Friday, 20 May 2011

London's Natural Wine Fair

The Natural Wine Fair held recently at London’s Borough Market is not the first. Les Caves de Pyrène are at the forefront of “natural wine” promotion in the UK and have held annual trade tastings for some time. Things are starting to come of age and expansion has included four other importer/retail partners and a day devoted to paying consumers like me. It seems much of this is down to Isabelle Legeron, who is on a mission to raise awareness using her considerable communication talent. I wrote about her re-vamping of the Hibiscus restaurant wine list here, admittedly focusing on how a Michelin 2* London restaurant now lists as many Languedoc-Roussillon wines as it does Bordeaux.

Well over 100 growers were present or strongly represented with 500+ wines to tempt. It felt busy but never crowded with a great buzz as the day went on. The growers had plenty of time to engage and this did sabotage note taking. A master stoke, actually a Borough Market necessity, was to be outside and avoid booming wall syndrome. “Natural” psychology was at play.

19 growers from the Languedoc-Roussilon represented a sixth of the total and was right up there with recognised pioneers the Loire and Italy. There were no Bordeaux wineries. In the spectrum of natural wines pretty much everything was on offer, often from individual growers, but the majority I would class as independent producers trying to get the best expression from their patch. Well known Languedoc names heading on the organic path were there - Daumas Gassac, Aupilhac, Alain Chabanon (all Hérault valley) and Mas Bruguière (Pic Saint-Loup). At the wilder “modern rustic” end Fontédicto (Caux) and Clos Fantine (Faugères) proffered textbook examples.

My L-R discoveries included Domaine Ferrer-Ribière (Roussillon) for a sublime Grenache Blanc and wind swept Carignan. Mas Foulaquier (Pic Saint-Loup), actually a bit of a rediscovery, for delicious clean purity and freshness of the fruit. It was also good to taste the Clos du Gravillas (St Jean de Minervois) range, including the legendary Carignan and delicious minerally white L'Inattendu, wines I'd recently bought but have yet to broach.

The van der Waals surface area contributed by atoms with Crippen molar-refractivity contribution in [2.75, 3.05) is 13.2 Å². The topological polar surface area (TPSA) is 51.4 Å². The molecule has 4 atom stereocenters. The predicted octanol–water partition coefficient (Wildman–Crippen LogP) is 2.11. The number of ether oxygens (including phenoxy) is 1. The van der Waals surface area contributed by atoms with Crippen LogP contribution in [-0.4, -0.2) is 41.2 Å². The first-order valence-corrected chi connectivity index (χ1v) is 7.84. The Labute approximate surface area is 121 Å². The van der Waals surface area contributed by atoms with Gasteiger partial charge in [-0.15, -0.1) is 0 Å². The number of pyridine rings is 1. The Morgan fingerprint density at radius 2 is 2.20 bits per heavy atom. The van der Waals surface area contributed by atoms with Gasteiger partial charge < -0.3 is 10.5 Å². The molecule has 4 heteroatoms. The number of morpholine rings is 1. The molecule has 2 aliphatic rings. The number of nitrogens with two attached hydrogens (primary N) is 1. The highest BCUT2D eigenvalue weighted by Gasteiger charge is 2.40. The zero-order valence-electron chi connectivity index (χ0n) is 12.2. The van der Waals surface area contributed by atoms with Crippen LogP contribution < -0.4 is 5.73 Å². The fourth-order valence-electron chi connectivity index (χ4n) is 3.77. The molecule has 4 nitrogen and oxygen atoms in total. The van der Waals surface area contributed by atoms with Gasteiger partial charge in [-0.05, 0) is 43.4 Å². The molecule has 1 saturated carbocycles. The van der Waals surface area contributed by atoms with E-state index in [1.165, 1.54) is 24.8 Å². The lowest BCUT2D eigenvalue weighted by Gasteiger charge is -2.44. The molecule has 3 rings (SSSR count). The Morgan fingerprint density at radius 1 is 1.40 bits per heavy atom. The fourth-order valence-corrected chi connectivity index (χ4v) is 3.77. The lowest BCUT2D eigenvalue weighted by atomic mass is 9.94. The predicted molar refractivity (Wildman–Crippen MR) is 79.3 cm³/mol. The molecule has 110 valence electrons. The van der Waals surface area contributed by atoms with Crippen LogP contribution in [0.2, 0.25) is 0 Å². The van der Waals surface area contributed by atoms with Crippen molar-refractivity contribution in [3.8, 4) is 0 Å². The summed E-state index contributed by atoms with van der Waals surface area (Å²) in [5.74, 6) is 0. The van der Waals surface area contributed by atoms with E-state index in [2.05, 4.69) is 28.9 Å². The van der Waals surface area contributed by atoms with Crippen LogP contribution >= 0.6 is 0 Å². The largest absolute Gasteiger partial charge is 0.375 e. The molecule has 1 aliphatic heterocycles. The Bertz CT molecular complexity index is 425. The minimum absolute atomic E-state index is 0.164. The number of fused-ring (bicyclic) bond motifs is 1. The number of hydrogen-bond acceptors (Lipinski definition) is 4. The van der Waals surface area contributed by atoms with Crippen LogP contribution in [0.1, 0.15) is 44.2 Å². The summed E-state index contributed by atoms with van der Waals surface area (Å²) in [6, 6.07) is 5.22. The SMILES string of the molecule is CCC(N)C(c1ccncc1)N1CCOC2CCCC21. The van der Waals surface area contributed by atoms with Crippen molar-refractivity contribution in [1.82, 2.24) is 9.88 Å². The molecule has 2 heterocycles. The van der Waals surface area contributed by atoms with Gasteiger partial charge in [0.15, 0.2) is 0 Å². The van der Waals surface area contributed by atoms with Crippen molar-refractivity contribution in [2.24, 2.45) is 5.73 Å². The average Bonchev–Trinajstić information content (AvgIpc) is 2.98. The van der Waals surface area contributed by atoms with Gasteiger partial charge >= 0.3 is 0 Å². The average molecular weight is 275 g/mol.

Writing this I regret not tasting more L-R wines, but I need to get out more and so much from the Loire, Alsace, Beaujolais and Italy beckoned. As regions I encounter less often they brought home the contrast in styles and, with Beaujolais and Loire reds especially, how noticeably much less varietal they were.

  • These were essentially wines at the organic end of the spectrum from family scale growers in mainly "country regions" imported by five UK merchants. Calling them natural wines is getting them attention and that’s a great thing for small artisan producers everywhere.
  • Grape varieties are less obvious and perhaps less important with these wines.
  • I tasted/spitted some 50 wines. Normally my palate would be numb after half that number, but the minimal use of oak made all the difference. Yes, many will be too tannic for some, but I find grape tannins dissipate faster.
  • There were no real duds except perhaps an Alsace Pinot Noir that really was too low key. Quite a few whites had an oxidative style that was countered by complexity. You either like them or don’t – our household is certainly divided.
  • The fair needed more than a day. All three in fact. I didn't try any Rhone or South West tables.
  • Last but not least it was a fantastic opportunity to meet so many caring passionate growers, something one takes for granted when on their own patch. Sadly, depersonalised wine fair really doesn’t have that ring about it.

No comments:

Post a Comment